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Record linkage is an important initial step in many research and data mining projects in the biomedical and other sectors, where it is used to improve data quality and to assemble longitudinal or other data sets which would not otherwise be available.
The ANU Data Mining Group is currently working in collaboration with the Centre for Epidemiology and Research at the NSW Department of Health on the improvement of record linkage techniques and software. We are particularly interested in advancing the development of two aspects of record linkage:
We have started developing prototype software which undertakes data standardisation, which is an essential pre-processing phase for most record linkage projects, and which implements the "classical" approach to probabilistic record linkage model as described by Fellegi and Sunter (I. Fellegi and A. Sunter, A theory for record linkage. Journal of the American Statistical Association, 1969) and subsequently extended by others. We hope that this prototype software will be of immediate use to biomedical and other researchers.
We plan to use that software as a platform for exploring various parallel computing and machine learning techniques. To our knowledge, no parallel implementation for probabilistic record linkage is currently available. Issues to be explored include data distribution, blocking techniques, parallel preprocessing and load balancing. Although a number of machine learning and other classification techniques have been applied to the record linkage problem over the last few years, no-one has yet focused on using these techniques to reduce or eliminate the time consuming and tedious manual clerical review process which is needed to decide the status of possible or doubtful links between records.
The prototype software is published under a free, open source software license in order to promote collaboration and to encourage others to contribute to the development and maintenance of the software. The tools we are using are also all free, open source software, namely the object-oriented programming language Python and associated extension libraries.
In order to gain an appreciation of the wide range of uses of record linkage in biomedical research, click here to perform a PubMed search for the term "Medical Record Linkage".
The linkage of records which refer to the same entity in separate data collections is a common requirement in public health and biomedical research. Traditionally, record linkage techniques have required that all the identifying data in which links are sought be revealed to at least one party, often a third party (i.e. the organisation performing the linkage). This necessarily invades personal privacy and requires complete trust in the intentions of that party and their ability to maintain security and confidentiality.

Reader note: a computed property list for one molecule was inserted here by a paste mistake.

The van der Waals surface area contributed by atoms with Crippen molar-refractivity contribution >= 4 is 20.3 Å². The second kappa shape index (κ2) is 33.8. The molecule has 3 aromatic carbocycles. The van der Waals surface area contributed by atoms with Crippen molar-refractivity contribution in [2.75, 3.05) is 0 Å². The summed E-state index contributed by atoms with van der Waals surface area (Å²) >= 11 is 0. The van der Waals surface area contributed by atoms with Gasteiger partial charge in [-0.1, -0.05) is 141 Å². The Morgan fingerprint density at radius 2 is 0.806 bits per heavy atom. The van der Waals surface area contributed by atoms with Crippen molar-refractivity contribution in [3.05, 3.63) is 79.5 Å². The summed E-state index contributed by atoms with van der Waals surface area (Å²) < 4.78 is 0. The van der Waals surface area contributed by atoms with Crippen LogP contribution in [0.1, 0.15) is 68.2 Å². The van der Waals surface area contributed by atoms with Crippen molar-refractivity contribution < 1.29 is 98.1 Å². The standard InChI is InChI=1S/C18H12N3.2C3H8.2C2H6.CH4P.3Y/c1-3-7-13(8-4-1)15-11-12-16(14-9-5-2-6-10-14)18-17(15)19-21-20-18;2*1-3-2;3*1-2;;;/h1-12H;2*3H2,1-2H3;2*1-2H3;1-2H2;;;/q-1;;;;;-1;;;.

In this project we aim to develop techniques for blindfolded record linkage, based on secure one-way hash transformations and n-gram (e.g. bigram) scores (which permit the calculation of a general similarity measure between strings), without having to reveal the data being compared, albeit at some cost in computation and data communication. These techniques can be combined with public key cryptography and automatic estimation of linkage model parameters to create an overall system for blindfolded record linkage.
For more details please see our publications.
It is estimated that between 80% and 90% of governmental and business data collections contain address information. Geocoding the process of assigning geographic co-ordinates to addresses is becoming increasingly important in many application areas that involve the analysis and mining of such data. In many cases, address records are captured and/or stored in a free-form or inconsistent manner. This fact complicates the task of robustly matching such addresses to a spatially-annotated reference file.
The aim of this project is to develop geocoding techniques based on our data cleaning, standardisation and linkage matching techniques. The geocoded reference file used is the Australian Geocoded National Address File (G-NAF), a comprehensive high-quality geocoded national address database.
For more details please see our publications.
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The prototype software Febrl (Freely extensible biomedical record linkage) is hosted on Sourceforge.Net and can be downloaded from:
Information on the current (bold font) and past releases are also available locally:
Febrl is licensed under the ANU Open Source License, please see the release pages for more details.
|Please see the Febrl Sourceforge page for more details.|
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